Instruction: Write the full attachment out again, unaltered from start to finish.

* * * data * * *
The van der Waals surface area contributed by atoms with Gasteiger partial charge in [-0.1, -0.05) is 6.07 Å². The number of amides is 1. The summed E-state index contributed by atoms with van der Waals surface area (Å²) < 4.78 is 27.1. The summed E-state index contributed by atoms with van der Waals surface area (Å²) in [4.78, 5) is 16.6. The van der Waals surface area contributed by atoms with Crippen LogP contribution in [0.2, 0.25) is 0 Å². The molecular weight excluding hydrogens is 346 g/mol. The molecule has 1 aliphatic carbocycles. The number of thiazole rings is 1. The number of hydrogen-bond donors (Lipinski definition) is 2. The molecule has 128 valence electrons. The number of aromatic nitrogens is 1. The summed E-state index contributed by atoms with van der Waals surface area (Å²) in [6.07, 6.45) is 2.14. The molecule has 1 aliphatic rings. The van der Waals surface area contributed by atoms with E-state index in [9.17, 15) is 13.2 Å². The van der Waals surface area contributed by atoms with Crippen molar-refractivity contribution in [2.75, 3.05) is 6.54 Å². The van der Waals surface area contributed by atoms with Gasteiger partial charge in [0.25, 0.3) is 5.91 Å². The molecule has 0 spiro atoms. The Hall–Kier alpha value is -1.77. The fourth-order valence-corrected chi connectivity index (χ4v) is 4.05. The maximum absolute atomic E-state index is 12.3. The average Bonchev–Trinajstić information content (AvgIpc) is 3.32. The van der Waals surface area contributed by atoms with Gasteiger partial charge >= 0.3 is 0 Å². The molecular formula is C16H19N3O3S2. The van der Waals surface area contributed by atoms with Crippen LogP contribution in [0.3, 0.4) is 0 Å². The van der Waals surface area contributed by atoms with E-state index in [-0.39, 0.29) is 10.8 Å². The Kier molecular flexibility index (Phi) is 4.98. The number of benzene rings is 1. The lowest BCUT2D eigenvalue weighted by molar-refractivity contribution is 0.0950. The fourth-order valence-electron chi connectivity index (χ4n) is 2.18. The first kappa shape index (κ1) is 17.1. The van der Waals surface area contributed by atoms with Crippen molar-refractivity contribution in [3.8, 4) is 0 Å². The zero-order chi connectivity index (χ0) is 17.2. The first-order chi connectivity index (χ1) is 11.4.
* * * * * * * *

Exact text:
The van der Waals surface area contributed by atoms with Gasteiger partial charge in [-0.1, -0.05) is 6.07 Å². The number of amides is 1. The summed E-state index contributed by atoms with van der Waals surface area (Å²) < 4.78 is 27.1. The summed E-state index contributed by atoms with van der Waals surface area (Å²) in [4.78, 5) is 16.6. The van der Waals surface area contributed by atoms with Crippen LogP contribution in [0.2, 0.25) is 0 Å². The molecular weight excluding hydrogens is 346 g/mol. The molecule has 1 aliphatic carbocycles. The number of thiazole rings is 1. The number of hydrogen-bond donors (Lipinski definition) is 2. The molecule has 128 valence electrons. The number of aromatic nitrogens is 1. The summed E-state index contributed by atoms with van der Waals surface area (Å²) in [6.07, 6.45) is 2.14. The molecule has 1 aliphatic rings. The van der Waals surface area contributed by atoms with E-state index in [9.17, 15) is 13.2 Å². The van der Waals surface area contributed by atoms with Crippen molar-refractivity contribution in [2.75, 3.05) is 6.54 Å². The van der Waals surface area contributed by atoms with Gasteiger partial charge in [0.25, 0.3) is 5.91 Å². The molecule has 0 spiro atoms. The Hall–Kier alpha value is -1.77. The fourth-order valence-corrected chi connectivity index (χ4v) is 4.05. The maximum absolute atomic E-state index is 12.3. The average Bonchev–Trinajstić information content (AvgIpc) is 3.32. The van der Waals surface area contributed by atoms with Gasteiger partial charge >= 0.3 is 0 Å². The molecular formula is C16H19N3O3S2. The van der Waals surface area contributed by atoms with Crippen LogP contribution in [0.3, 0.4) is 0 Å². The van der Waals surface area contributed by atoms with E-state index in [-0.39, 0.29) is 10.8 Å². The Kier molecular flexibility index (Phi) is 4.98. The number of benzene rings is 1. The lowest BCUT2D eigenvalue weighted by molar-refractivity contribution is 0.0950. The fourth-order valence-electron chi connectivity index (χ4n) is 2.18. The first kappa shape index (κ1) is 17.1. The van der Waals surface area contributed by atoms with Crippen molar-refractivity contribution in [3.8, 4) is 0 Å². The zero-order chi connectivity index (χ0) is 17.2. The first-order chi connectivity index (χ1) is 11.4.